LATER this year, the pillage 2. And this new album is only 6 months after his disc "THE PILGRIMMAGE". CAPPA'S BACK!!!!!!!!!!


    1. It's going to be a while, but I haven't completely forgotten about Cappadonna.

    2. AnonymousMay 18, 2013

      Or you could review something that could actually use some exposure/isn't a complete waste of fucking time, like the Freestyle Fellowship

  6. I can understand how people who aren't Black might not like groups like Public Enemy, Dead Prez, Brand Nubian and other Pro-Black groups/mcs. Like I always tell people, everything aint for everybody.

  7. Your review is OK.

    I can't say that this is a classic album. It's more an old album, which was not that energetic even when it dropped. These guys wore some clothes and colors from the "Free Africa" era, whoch ended in the late '80s.

    I also can't understand your posiion on this. It looks that you don't feel half of the album and at the end you recommend a buy...

    My opinion on this album is that is was weak and Brand Nubian tried to be an alternative to Public Enemy and BDP, without success though. Almost everything is boring and if you imagine that it was released in a time, where rap music began to be full creative in inventing new sounds and styles, Brand Nubian did a step back with this effort.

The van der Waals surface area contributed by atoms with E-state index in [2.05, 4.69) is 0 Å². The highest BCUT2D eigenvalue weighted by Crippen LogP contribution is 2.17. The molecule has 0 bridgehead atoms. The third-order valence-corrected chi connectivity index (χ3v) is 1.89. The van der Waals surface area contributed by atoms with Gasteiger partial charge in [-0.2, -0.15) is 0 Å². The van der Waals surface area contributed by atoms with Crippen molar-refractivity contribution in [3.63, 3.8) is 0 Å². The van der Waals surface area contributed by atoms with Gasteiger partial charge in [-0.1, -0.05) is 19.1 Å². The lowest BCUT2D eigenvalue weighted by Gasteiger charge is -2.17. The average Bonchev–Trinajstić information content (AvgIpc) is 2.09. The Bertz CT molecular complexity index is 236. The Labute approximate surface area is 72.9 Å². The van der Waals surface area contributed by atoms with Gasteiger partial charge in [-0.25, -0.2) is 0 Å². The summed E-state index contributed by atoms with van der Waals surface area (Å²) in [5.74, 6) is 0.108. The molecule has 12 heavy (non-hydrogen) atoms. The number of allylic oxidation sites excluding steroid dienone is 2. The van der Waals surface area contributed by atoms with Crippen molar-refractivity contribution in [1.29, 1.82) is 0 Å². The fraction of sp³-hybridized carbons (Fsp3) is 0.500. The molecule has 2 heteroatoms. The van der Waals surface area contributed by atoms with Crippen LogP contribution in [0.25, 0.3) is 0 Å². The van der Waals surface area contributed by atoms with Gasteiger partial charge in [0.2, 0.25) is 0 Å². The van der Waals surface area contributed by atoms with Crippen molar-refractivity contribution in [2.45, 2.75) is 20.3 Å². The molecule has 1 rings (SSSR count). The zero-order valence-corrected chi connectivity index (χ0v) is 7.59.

1. i wasn't feeling at the most, 5 or so songs on the album which is why i recommended a buy at the very end of the review. Thanks for reading!

  8. AnonymousMay 19, 2013

    I can accept homophobia from any old Gangster rapper due to the ignorant and over the top way in which it is delivered. however Brand Nubian seem like a bunch of real smart fellas, and when they preach hatred for the gay man, it sort of ruins the whole listening experience for me.

    Before you bother with Cappas double disc disaster, well not disaster but it definitely didn't warrant two fucking discs, I recommend you listen to and review Killah Priests double disc the Psychic World Of Walter Reed.

    I been thinking Max, you don't seem to have any plans to review Ice T do you. So I might as well write a review my self?

    1. Send your request/ideas to my e-mail (in the sidebar) and we'll talk further.

    2. Well put. Relatively smart and educated dudes condoning bigotry and hatred. I can't fucking stand that.

    3. AnonymousMay 20, 2013

      I second this - the man's name is Tracey, I just KNOW you wanna comment on that

    4. AnonymousMay 20, 2013

      Agreed. I don't really care that much when a rapper endorses views I don't support, but it's that Brand Nubian are so fucking preachy about it. It's sort of the same issue I have with Jeru: They spend so much time hammering home the same idiotic philosophies and making it the focus of the music, it becomes impossible to ignore it. And they're so fucking self important about it (Jeru's even worse), as though this completely half-assed shit they espouse were divine knowledge and not the ramblings of some gullible morons.